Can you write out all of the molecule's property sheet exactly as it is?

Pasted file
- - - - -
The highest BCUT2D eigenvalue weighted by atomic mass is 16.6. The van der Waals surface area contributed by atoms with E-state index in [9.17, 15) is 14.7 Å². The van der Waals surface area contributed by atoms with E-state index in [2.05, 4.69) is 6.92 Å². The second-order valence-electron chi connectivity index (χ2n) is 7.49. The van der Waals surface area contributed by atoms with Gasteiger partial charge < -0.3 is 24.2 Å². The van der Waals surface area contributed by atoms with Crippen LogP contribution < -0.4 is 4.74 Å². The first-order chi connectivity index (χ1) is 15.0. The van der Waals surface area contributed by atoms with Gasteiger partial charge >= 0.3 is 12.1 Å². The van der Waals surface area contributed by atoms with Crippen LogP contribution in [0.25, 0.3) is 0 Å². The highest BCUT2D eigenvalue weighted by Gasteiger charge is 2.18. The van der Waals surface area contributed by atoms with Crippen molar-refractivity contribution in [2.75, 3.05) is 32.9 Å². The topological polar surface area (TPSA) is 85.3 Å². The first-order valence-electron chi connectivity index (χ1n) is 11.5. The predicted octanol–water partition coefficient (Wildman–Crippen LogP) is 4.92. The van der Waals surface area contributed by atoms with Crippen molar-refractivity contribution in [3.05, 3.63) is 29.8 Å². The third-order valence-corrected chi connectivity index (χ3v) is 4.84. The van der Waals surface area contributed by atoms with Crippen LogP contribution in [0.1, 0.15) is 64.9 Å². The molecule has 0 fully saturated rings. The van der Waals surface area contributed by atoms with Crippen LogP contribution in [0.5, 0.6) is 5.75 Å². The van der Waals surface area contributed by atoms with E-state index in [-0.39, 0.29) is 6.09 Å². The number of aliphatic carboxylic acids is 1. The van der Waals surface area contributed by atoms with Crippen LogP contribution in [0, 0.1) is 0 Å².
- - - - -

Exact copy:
The highest BCUT2D eigenvalue weighted by atomic mass is 16.6. The van der Waals surface area contributed by atoms with E-state index in [9.17, 15) is 14.7 Å². The van der Waals surface area contributed by atoms with E-state index in [2.05, 4.69) is 6.92 Å². The second-order valence-electron chi connectivity index (χ2n) is 7.49. The van der Waals surface area contributed by atoms with Gasteiger partial charge < -0.3 is 24.2 Å². The van der Waals surface area contributed by atoms with Crippen LogP contribution < -0.4 is 4.74 Å². The first-order chi connectivity index (χ1) is 15.0. The van der Waals surface area contributed by atoms with Gasteiger partial charge >= 0.3 is 12.1 Å². The van der Waals surface area contributed by atoms with Crippen LogP contribution in [0.25, 0.3) is 0 Å². The highest BCUT2D eigenvalue weighted by Gasteiger charge is 2.18. The van der Waals surface area contributed by atoms with Crippen molar-refractivity contribution in [2.75, 3.05) is 32.9 Å². The topological polar surface area (TPSA) is 85.3 Å². The first-order valence-electron chi connectivity index (χ1n) is 11.5. The predicted octanol–water partition coefficient (Wildman–Crippen LogP) is 4.92. The van der Waals surface area contributed by atoms with Crippen molar-refractivity contribution in [3.05, 3.63) is 29.8 Å². The third-order valence-corrected chi connectivity index (χ3v) is 4.84. The van der Waals surface area contributed by atoms with Crippen LogP contribution in [0.1, 0.15) is 64.9 Å². The molecule has 0 fully saturated rings. The van der Waals surface area contributed by atoms with Crippen LogP contribution in [0.5, 0.6) is 5.75 Å². The van der Waals surface area contributed by atoms with E-state index in [-0.39, 0.29) is 6.09 Å². The number of aliphatic carboxylic acids is 1. The van der Waals surface area contributed by atoms with Crippen LogP contribution in [0, 0.1) is 0 Å².